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Case for Sufi Islam over Salafi/Wahabi Islam for peace

During the hours after the Mumbai Attacks, i had written an analysis, where I had suggested that it is important for India to emphasis and promote Sufi Islam within the Muslim society.  For, I believe, it is entirely hypocritical on part of everyone to praise and eulogize Akbar and Dara Shikoh’s spiritual paths but follow Aurangzeb’s radical Islam.  Now, it is no longer a question of “faith” and religious instruction itself – but the very foundation of Islam.

Take for example the word “Jehad”.  The “moderates” are wont to say that Jehad’s real meaning is self introspection.  Well, the news for such moderates is that in Wahabi and other radical Islamic traditions, Jehad has been PRACTISED exactly how the terrorists potray it as!!

So, If they are looking for the spiritual meaning of Jehad, it has ONLY really (as in…. practised) existed in Sufi traditions as an inherent practice!  So, to follow the radical strains of Islam that are so symptomatic of popular Sunni Islam over the centuries, is to FORCIBLY restrict the meaning of Jehad to mindless and senseless violence.  If that is where you faith lies, then you lose the moral right to brandish the other meaning as the real one!  Because you cannot rubbish an ideology as false to start with and yet use its peaceful tenets as a cloak for the more extremist tenets of your own ideology!!

Am I the only one who is thinking along these lines?  Well thankfully no.  Here is Ayesha Siddiqa – an independent Security Analyst from Pakistan who has written a book “Military Inc”.[1]  She talks about the drifting of the youth towards Salafi Islam and avers that it would be better if her country’s youth could move to Sufi Islam instead.  What is Salafi Islam?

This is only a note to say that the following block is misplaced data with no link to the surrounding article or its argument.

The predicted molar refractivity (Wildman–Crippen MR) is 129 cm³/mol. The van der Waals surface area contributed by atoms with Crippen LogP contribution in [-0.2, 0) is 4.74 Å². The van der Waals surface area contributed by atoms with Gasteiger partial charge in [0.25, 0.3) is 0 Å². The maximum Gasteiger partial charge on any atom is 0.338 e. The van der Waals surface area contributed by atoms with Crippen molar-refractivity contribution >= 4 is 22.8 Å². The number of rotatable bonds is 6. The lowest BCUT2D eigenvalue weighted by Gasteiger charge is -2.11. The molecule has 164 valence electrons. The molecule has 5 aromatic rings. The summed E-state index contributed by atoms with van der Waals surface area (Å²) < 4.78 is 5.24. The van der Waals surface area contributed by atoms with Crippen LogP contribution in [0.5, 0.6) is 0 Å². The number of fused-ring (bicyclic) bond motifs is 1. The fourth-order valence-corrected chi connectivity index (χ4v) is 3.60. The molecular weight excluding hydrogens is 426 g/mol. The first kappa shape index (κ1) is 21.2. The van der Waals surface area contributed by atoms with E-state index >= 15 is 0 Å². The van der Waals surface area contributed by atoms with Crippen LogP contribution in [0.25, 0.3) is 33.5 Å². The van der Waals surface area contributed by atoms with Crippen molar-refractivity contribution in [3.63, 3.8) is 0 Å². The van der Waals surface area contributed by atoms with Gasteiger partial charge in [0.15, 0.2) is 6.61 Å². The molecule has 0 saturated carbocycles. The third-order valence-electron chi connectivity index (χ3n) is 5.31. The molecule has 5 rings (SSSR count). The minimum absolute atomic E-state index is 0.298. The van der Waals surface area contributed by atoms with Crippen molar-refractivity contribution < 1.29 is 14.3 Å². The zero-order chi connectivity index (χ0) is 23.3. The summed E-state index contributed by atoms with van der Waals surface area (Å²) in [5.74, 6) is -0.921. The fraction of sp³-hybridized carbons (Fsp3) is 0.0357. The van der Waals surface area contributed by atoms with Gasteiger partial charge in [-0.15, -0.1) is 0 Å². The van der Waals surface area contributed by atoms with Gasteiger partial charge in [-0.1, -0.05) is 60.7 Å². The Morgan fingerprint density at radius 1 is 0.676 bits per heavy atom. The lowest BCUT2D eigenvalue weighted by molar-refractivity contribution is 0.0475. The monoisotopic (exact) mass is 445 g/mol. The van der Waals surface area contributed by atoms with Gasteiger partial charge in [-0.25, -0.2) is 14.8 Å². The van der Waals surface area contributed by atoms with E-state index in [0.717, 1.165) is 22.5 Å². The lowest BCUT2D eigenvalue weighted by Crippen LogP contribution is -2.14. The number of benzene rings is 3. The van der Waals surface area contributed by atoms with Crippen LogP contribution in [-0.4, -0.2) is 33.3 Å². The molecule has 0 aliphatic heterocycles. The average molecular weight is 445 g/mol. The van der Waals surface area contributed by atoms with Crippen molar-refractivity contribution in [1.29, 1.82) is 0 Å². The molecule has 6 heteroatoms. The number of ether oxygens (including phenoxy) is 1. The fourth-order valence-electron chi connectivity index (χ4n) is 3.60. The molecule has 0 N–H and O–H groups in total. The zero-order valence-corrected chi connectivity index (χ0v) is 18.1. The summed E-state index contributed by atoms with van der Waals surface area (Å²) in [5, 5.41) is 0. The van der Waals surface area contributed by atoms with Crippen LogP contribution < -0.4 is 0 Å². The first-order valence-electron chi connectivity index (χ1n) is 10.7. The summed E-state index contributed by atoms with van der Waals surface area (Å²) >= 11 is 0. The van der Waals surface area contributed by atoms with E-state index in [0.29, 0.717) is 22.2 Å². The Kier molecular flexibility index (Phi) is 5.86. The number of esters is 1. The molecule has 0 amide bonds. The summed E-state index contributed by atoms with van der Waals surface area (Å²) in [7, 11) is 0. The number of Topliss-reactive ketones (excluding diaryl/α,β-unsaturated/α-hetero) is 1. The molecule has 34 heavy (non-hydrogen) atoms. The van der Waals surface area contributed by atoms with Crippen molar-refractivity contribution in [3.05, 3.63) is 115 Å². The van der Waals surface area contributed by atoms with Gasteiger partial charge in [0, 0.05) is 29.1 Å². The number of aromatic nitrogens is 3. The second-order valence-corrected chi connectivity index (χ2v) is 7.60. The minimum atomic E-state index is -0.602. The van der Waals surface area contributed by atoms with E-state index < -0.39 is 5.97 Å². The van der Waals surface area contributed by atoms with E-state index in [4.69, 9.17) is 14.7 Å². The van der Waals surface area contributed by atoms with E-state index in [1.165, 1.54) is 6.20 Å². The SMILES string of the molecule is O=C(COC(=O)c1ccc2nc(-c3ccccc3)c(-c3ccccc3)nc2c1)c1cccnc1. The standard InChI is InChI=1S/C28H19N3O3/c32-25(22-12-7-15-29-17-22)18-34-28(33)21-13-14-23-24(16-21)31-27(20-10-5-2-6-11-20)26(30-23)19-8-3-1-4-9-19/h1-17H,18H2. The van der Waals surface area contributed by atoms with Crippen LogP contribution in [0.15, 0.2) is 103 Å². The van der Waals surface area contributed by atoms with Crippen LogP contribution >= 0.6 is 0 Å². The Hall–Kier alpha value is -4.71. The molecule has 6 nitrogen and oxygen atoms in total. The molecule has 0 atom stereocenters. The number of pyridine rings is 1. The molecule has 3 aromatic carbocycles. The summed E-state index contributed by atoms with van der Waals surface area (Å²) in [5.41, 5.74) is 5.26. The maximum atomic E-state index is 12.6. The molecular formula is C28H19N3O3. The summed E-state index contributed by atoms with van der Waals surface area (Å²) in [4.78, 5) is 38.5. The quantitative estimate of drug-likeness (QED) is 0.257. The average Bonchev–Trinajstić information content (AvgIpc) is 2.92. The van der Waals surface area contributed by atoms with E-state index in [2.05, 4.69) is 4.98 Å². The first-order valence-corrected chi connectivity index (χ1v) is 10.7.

is an Islamic movement that takes the ancestors (Salaf) of the patristic period of early Islam as models.  The principal tenet of Salafism is that Islam was perfect and complete during the days of Muhammad and his companions, but that undesirable innovations have been added over the later centuries due to materialist and cultural influences. Salafism seeks to revive a practice of Islam that more closely resembles the religion during the time of Muhammad .

And it is often used synonymously with the Wahabi Islam.  Wahabism, though, is said to be a sub-sect of Salafi Islam.  Ayesha says in her article:

Sufi Islam certainly has a lot of potential in stemming the tide of extremism in the country. It is also a much more tolerant and secular form of religion that reaches out to all sorts of people irrespective of their caste, creed, ethnicity, colour, or race. However, the fulfillment of this potential is another matter. In the coming decade, more and more people will continue to drift towards Salafi Islam due to a lack of options.

Interestingly even RAND Corporation had discussed such a thing in their paper: “Building Moderate Muslim Networks” (attached here).

In general, there appears to be three broad sectors within the spectrum of ideological tendencies in the Muslim world where the United States and the West can find partners in the effort to combat Islamist extremism: secularists; liberal Muslims; and moderate traditionalists, including Sufis.

I think that makes much more sense for the world to back up.  What do you think?

Reference Links:

1. Faith Wars

Attachment:  Building Moderate Muslim Networks.pdf